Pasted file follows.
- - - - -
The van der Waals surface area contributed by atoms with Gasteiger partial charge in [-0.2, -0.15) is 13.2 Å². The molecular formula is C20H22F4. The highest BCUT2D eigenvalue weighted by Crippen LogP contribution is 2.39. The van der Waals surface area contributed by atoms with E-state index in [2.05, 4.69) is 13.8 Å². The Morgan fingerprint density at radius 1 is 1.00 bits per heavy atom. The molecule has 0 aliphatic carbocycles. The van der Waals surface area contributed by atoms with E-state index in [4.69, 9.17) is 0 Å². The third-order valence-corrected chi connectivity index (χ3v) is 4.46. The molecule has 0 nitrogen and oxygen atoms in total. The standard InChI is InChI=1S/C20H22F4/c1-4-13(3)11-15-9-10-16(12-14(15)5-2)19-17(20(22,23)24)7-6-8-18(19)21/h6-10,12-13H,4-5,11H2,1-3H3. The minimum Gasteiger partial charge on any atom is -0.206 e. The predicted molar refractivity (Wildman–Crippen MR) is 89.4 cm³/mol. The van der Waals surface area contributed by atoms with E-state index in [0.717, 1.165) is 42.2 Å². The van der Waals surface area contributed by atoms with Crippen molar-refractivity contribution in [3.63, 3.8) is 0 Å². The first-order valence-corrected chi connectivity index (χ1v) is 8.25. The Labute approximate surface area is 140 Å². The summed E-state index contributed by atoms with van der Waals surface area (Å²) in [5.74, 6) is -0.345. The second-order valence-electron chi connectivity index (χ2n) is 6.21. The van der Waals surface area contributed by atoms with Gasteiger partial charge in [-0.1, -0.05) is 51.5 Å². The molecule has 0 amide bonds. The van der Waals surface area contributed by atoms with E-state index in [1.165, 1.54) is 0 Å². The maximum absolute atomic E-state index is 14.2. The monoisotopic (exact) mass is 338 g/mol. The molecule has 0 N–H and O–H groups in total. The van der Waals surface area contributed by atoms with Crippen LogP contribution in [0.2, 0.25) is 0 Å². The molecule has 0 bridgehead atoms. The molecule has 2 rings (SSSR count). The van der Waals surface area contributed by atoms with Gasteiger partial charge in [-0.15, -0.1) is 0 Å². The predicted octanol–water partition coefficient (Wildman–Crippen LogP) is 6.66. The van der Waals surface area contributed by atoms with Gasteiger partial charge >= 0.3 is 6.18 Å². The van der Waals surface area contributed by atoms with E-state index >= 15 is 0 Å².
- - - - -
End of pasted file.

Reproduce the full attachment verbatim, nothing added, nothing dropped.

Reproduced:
The van der Waals surface area contributed by atoms with Gasteiger partial charge in [-0.2, -0.15) is 13.2 Å². The molecular formula is C20H22F4. The highest BCUT2D eigenvalue weighted by Crippen LogP contribution is 2.39. The van der Waals surface area contributed by atoms with E-state index in [2.05, 4.69) is 13.8 Å². The Morgan fingerprint density at radius 1 is 1.00 bits per heavy atom. The molecule has 0 aliphatic carbocycles. The van der Waals surface area contributed by atoms with E-state index in [4.69, 9.17) is 0 Å². The third-order valence-corrected chi connectivity index (χ3v) is 4.46. The molecule has 0 nitrogen and oxygen atoms in total. The standard InChI is InChI=1S/C20H22F4/c1-4-13(3)11-15-9-10-16(12-14(15)5-2)19-17(20(22,23)24)7-6-8-18(19)21/h6-10,12-13H,4-5,11H2,1-3H3. The minimum Gasteiger partial charge on any atom is -0.206 e. The predicted molar refractivity (Wildman–Crippen MR) is 89.4 cm³/mol. The van der Waals surface area contributed by atoms with E-state index in [0.717, 1.165) is 42.2 Å². The van der Waals surface area contributed by atoms with Crippen molar-refractivity contribution in [3.63, 3.8) is 0 Å². The first-order valence-corrected chi connectivity index (χ1v) is 8.25. The Labute approximate surface area is 140 Å². The summed E-state index contributed by atoms with van der Waals surface area (Å²) in [5.74, 6) is -0.345. The second-order valence-electron chi connectivity index (χ2n) is 6.21. The van der Waals surface area contributed by atoms with Gasteiger partial charge in [-0.1, -0.05) is 51.5 Å². The molecule has 0 amide bonds. The van der Waals surface area contributed by atoms with E-state index in [1.165, 1.54) is 0 Å². The maximum absolute atomic E-state index is 14.2. The monoisotopic (exact) mass is 338 g/mol. The molecule has 0 N–H and O–H groups in total. The van der Waals surface area contributed by atoms with Crippen LogP contribution in [0.2, 0.25) is 0 Å². The molecule has 0 bridgehead atoms. The molecule has 2 rings (SSSR count). The van der Waals surface area contributed by atoms with Gasteiger partial charge in [-0.15, -0.1) is 0 Å². The predicted octanol–water partition coefficient (Wildman–Crippen LogP) is 6.66. The van der Waals surface area contributed by atoms with Gasteiger partial charge >= 0.3 is 6.18 Å². The van der Waals surface area contributed by atoms with E-state index >= 15 is 0 Å².